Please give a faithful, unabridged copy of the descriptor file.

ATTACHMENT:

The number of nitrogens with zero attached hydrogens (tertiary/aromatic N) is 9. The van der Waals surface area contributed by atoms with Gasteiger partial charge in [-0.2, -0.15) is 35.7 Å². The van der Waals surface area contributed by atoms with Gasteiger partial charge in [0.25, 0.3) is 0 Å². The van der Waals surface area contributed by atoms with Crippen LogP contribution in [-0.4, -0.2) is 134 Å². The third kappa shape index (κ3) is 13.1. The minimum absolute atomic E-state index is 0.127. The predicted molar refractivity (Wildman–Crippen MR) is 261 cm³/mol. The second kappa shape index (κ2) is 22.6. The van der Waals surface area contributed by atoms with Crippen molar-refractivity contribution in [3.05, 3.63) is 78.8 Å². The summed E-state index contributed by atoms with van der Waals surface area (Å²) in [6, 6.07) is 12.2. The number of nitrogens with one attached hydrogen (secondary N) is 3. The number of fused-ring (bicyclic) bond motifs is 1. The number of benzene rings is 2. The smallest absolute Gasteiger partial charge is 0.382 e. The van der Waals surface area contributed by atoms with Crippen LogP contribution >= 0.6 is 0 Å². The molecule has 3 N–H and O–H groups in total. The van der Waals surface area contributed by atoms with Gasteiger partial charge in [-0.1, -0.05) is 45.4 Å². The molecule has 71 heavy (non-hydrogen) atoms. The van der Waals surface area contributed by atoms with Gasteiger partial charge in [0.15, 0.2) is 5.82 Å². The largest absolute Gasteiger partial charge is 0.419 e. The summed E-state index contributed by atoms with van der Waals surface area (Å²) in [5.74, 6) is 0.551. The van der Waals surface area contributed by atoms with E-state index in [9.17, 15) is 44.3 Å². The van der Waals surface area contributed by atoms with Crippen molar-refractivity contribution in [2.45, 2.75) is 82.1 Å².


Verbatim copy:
The number of nitrogens with zero attached hydrogens (tertiary/aromatic N) is 9. The van der Waals surface area contributed by atoms with Gasteiger partial charge in [-0.2, -0.15) is 35.7 Å². The van der Waals surface area contributed by atoms with Gasteiger partial charge in [0.25, 0.3) is 0 Å². The van der Waals surface area contributed by atoms with Crippen LogP contribution in [-0.4, -0.2) is 134 Å². The third kappa shape index (κ3) is 13.1. The minimum absolute atomic E-state index is 0.127. The predicted molar refractivity (Wildman–Crippen MR) is 261 cm³/mol. The second kappa shape index (κ2) is 22.6. The van der Waals surface area contributed by atoms with Crippen molar-refractivity contribution in [3.05, 3.63) is 78.8 Å². The summed E-state index contributed by atoms with van der Waals surface area (Å²) in [6, 6.07) is 12.2. The number of nitrogens with one attached hydrogen (secondary N) is 3. The number of fused-ring (bicyclic) bond motifs is 1. The number of benzene rings is 2. The smallest absolute Gasteiger partial charge is 0.382 e. The van der Waals surface area contributed by atoms with Crippen LogP contribution >= 0.6 is 0 Å². The molecule has 3 N–H and O–H groups in total. The van der Waals surface area contributed by atoms with Gasteiger partial charge in [-0.1, -0.05) is 45.4 Å². The molecule has 71 heavy (non-hydrogen) atoms. The van der Waals surface area contributed by atoms with Gasteiger partial charge in [0.15, 0.2) is 5.82 Å². The largest absolute Gasteiger partial charge is 0.419 e. The summed E-state index contributed by atoms with van der Waals surface area (Å²) in [5.74, 6) is 0.551. The van der Waals surface area contributed by atoms with E-state index in [9.17, 15) is 44.3 Å². The van der Waals surface area contributed by atoms with Crippen molar-refractivity contribution in [2.45, 2.75) is 82.1 Å².